• Image about Paul Garbarino

PAUL GARBARINO KNOWS how a typical flabby citizen can turn into a trim and tight picture of lean muscularity. But Garbarino, the director of operations for the National Council on Strength and Fitness in Miami, has yet to figure out why more people don’t do just that. “We have more health clubs open than ever before,” he says. “We have more low-fat foods. There are more books about diets and more gimmicks for exercise. And people know the benefits of physical fitness. Why are we a fatter, less-healthy country today than we were 20 years ago?”

One reason might be that before people can learn the right way to stay healthy, they have to unlearn much of what they think they know. Time and again, fitness professionals like Garbarino find themselves having to bust their clients’ myths about health and fitness before they can teach them about the right foods to eat and the best way to exercise. “The health-and-fitness IQ in America,” Garbarino says with a sigh, “is not very high.” And that’s where we, dear readers, are stepping in. In order to help you boost your health-and-fitness IQ, we’re going to bust a few of the most prominent fitness myths circulating out there.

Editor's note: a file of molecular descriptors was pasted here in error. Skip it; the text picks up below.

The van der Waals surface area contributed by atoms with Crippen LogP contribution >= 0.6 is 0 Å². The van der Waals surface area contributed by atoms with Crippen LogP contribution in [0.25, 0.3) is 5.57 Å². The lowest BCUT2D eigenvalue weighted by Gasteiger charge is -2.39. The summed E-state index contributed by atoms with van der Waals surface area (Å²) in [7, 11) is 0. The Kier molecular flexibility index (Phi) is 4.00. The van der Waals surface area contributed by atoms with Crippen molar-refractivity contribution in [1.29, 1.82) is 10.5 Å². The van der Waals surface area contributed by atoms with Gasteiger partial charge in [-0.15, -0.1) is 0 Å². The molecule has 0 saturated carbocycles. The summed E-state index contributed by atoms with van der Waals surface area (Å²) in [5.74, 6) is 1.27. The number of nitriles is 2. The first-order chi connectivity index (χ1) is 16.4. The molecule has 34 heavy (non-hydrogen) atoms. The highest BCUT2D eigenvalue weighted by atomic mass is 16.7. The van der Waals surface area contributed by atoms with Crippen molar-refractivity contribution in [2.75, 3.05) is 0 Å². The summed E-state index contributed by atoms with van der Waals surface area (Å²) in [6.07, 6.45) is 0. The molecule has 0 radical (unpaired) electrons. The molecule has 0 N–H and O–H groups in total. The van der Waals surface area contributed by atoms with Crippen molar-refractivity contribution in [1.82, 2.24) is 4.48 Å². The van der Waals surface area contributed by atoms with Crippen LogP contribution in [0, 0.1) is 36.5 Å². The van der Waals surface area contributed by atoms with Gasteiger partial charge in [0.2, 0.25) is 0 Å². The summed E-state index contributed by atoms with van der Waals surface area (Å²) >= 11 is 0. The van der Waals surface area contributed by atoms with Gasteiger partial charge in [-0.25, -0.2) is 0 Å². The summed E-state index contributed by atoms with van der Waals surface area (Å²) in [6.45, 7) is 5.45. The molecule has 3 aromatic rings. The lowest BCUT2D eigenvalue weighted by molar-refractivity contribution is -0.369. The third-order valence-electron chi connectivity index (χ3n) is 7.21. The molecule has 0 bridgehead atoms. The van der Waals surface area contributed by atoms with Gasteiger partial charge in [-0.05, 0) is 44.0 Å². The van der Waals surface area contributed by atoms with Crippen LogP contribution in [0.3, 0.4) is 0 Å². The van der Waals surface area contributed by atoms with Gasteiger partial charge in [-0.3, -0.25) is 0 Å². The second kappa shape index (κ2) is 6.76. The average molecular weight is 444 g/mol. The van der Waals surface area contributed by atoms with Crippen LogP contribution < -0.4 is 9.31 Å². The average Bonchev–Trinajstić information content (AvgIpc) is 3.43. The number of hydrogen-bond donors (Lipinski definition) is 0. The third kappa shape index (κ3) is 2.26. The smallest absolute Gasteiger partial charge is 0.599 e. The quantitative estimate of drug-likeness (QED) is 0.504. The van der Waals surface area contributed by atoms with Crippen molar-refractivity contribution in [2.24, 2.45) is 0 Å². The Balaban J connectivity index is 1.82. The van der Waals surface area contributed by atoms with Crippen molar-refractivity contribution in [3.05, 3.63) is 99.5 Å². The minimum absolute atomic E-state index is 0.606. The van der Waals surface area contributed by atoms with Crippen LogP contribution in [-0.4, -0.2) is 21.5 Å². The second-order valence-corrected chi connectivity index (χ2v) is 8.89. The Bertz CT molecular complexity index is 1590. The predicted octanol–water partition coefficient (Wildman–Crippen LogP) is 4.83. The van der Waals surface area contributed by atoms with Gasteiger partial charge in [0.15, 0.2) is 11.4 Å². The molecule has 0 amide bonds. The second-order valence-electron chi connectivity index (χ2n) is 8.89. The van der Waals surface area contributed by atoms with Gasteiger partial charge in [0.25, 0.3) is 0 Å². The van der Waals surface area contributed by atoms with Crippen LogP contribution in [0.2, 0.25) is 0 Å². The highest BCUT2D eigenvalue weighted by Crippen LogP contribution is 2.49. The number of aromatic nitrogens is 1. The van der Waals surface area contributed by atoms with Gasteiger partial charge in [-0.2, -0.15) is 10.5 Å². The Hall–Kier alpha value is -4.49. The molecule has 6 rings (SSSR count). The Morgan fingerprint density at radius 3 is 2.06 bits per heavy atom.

Myth 1: Your weight is your primary fitness indicator.
Fact: Fitness experts agree that the vast majority of people who exercise and watch what they eat have weight loss as their primary goal. But weight alone isn’t the right thing to focus on, says Brian Calkins, a personal trainer in Cincinnati. “They give the bathroom scale way too much control over how they feel and the results they’re looking for,” he says.

Too often, people begin working out and dieting with energy and commitment, but find a month later that they weigh the same or have even gained weight, and then they quit in disgust. What’s happening, says Calkins, is that they’re losing fat but gaining muscle, so their weight changes only a little, if at all. In this case, looking only at the scale is misleading. A better approach is to check your body-fat percentage, a measurement that personal trainers and health clubs can do for you. You can also focus on how you feel and look, and how your clothes fit.

Myth 2: Eating after seven p.m. will make you fat.
Fact: What time you eat is less important than how much you eat. “If this myth were true, then everyone who worked second or third shift would be fat since they have to eat after seven p.m.,” Calkins says. If you want to lose body fat, focus on the calendar rather than on the clock. Specifically, strive for a 500- to 1,000-calorie deficit each day. The deficit is the difference between the number of calories you take in and number you burn by exercising and performing daily activities. “If it’s after seven p.m. and someone needs to eat, and they’re still maintaining their calorie deficit, there’s nothing bad about eating at that time,” Calkins says.